Prior to doing a show, we receive lots of well-wishes for a good show, a successful show, a profitable show. After the show, we’re asked how it went, how was attendance, were people buying. In response to these questions, it is important to keep in mind that what may be a fair, good, or great show to one person, may be a bad, poor, or crappy show to another person.
As they say, your mileage may vary.
What makes a good show? For me it is more than just the revenue. That’s not to say that the revenue isn’t important. I’m grateful for every purchase made by a customer and for every name added to my mailing list. Yet, I also like to think about what I learned from a show; about my booth, my sales technique, the conversations I had, the comments that were made, and so on.
Was the Paradise City show a good show? Yes; or as a friend put it “reasonable.” Did I cover my expenses? No, not all of them. Did I make a profit? No; but sales were much better than when I did this same show over Memorial Day weekend, 2007.
Here is how the expenses of this show broke down:
Booth fee: $820.00 for a 10 x 10 space.
Electric: $70.00 for 500 watts
Pipe and drape rental: $92.93 which includes a fourth pipe across the front of the booth for stability.
Lodging for three nights: $333.96 which includes taxes and a hot/cold continental breakfast each day.
Food during the weekend: $44.23
Grand total: $1,400.40
This does not include the money I spent prior to the show on risers which also double as storage for inventory, the Dynamic Display pedestal, the acrylic frames which hold descriptions of various pieces (and are sometimes sold with the piece of art), or the booth lights.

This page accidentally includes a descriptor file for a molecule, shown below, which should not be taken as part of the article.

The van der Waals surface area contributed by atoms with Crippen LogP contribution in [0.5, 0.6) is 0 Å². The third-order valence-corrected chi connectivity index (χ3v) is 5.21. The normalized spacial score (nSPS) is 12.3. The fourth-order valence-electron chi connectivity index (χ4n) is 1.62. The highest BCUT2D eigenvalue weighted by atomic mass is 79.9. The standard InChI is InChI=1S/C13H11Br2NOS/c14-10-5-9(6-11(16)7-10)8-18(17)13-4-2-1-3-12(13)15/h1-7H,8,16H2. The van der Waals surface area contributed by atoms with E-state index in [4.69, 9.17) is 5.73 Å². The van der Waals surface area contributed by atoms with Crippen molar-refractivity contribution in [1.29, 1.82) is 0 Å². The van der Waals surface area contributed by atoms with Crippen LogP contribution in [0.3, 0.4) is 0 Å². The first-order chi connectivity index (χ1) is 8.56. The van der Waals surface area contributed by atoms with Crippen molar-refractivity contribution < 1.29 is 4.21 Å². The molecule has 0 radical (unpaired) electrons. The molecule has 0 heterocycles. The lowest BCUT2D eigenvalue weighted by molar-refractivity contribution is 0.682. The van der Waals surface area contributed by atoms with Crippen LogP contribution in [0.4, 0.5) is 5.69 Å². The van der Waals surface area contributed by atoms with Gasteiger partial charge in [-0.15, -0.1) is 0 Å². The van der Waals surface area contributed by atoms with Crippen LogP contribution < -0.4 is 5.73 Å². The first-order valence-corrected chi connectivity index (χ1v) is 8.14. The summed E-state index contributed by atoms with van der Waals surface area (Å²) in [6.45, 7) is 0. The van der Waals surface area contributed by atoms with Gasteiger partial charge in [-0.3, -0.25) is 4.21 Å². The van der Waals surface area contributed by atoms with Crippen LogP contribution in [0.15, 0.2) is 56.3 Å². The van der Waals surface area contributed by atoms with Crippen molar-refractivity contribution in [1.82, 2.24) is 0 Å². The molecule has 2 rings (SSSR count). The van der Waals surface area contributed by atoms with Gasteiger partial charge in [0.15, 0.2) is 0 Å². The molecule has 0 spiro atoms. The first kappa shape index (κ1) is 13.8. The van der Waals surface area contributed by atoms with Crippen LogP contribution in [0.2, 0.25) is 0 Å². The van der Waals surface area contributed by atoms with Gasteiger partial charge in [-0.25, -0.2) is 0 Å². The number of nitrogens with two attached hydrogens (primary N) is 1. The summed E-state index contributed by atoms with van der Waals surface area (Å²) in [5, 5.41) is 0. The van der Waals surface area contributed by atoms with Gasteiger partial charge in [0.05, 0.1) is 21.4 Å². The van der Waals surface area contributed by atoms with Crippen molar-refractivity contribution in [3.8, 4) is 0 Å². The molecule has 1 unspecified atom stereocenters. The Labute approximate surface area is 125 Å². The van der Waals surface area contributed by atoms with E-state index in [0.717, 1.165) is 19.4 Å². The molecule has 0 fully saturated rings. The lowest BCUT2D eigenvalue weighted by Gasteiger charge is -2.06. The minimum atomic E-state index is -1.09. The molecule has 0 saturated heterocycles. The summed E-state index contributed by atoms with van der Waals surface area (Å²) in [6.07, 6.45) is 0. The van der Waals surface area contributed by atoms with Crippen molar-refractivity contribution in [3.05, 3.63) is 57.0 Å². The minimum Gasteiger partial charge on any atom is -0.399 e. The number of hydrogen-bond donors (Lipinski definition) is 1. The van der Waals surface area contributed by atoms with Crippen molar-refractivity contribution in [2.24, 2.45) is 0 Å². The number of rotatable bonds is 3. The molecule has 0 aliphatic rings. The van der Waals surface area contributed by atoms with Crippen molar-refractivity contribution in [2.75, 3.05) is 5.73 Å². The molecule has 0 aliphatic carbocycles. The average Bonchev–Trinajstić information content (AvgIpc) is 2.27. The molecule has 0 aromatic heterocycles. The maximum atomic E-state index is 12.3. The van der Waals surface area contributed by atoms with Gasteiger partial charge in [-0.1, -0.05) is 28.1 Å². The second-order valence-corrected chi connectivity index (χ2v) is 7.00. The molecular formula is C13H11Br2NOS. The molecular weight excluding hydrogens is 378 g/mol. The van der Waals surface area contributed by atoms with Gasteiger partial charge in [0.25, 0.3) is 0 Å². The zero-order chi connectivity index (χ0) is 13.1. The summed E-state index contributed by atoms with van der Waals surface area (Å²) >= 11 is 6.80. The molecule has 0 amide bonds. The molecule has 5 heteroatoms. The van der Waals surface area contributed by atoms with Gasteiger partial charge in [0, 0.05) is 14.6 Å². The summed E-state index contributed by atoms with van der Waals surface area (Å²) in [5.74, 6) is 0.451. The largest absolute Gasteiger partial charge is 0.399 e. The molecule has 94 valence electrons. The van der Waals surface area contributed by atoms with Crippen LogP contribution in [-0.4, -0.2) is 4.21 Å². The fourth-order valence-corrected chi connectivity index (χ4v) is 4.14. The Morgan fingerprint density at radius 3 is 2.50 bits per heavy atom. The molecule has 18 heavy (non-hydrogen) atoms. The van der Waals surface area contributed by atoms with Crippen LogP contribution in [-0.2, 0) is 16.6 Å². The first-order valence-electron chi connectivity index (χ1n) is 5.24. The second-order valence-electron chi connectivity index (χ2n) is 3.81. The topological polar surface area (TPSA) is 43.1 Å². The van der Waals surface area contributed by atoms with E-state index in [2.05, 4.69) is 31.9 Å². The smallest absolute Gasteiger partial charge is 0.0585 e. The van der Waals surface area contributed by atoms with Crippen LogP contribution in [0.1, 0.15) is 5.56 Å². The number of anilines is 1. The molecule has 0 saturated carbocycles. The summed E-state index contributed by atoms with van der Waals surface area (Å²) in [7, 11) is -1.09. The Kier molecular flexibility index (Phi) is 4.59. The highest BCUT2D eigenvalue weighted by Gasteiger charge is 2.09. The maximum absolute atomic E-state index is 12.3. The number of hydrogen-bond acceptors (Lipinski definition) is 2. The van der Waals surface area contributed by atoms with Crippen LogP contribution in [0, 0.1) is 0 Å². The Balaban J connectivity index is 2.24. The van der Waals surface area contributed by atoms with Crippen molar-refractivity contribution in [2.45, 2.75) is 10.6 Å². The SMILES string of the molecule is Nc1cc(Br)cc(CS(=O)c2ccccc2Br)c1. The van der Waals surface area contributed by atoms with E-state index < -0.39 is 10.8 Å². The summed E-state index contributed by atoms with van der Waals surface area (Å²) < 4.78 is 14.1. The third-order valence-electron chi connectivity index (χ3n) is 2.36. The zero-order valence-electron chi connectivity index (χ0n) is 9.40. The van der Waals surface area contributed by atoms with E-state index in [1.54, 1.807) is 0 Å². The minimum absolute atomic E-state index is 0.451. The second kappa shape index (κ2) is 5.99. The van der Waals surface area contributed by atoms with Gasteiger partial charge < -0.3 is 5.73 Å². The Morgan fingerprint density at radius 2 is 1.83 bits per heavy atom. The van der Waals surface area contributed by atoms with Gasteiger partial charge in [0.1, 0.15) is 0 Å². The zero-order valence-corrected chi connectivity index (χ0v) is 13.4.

So if I didn’t make a profit and didn’t cover all my expenses, how can I say that this was a good show?
Because of the people I met and the connections I made.
I met people who giggled when they saw my work. Who “ooh’d” and “ahh’d” when they opened a vessel or held a sculpture or read the story about a piece of work.
I met art teachers and art therapists with whom I shared tips and techniques about polymer clay.
I met an older gentleman who asked me probing and thoughtful questions about my work; its origin, the spiritual basis, the chosen shapes, and the inspiration.
I met other polymer clay artists and enthusiasts.
I met people who bought a piece of my art for a friend battling cancer, for a friend graduating, for a daughter pursuing a degree, for the new house, and for themselves.
I made new customers/collectors and recognized several others who stopped by my booth to say hi. Some brought their friends and would describe to them my work; how boxes opened with quotes inside them.
And I met other wonderful artists who were also selling at this show.
I know it is hard to stay positive when doing a show. You have 150 or 300 artists all competing for the same audience. You see people visiting other artist’s booths and your booth is empty. People may comment that they are “only looking” because they can’t spend the money (really, you don’t need to explain yourself to me; I’m just glad you came.) I had my down moments and would have to psych myself up again.
But one of the reasons I enjoy doing this show is for those connections. When we make and sell our art, we are giving a little piece of ourselves to the buying public. When we make a connection with a customer/collector, we are giving a piece of ourselves to them.
Forgive me if I sound all “pollyannish” but I do believe the attitude we take into a show will be reflected when we’re doing the show. I’ve observed artists who leave their booths for extended periods of time and miss potential sales. I’ve had artists come into my booth (or have been in another artist’s booth) and listened to their complaints. And it can be hard not to join in the complaining.
The Paradise City Arts Festival is not an inexpensive show for an artist and I completely understand each artist’s desire to do his or her best, to meet their expenses, and to make a profit. We all have similar goals. Yet it is important when doing a show to keep in mind not only the monetary economics but the intangible economics as well; the people you meet, the overall environment, and the connections you make.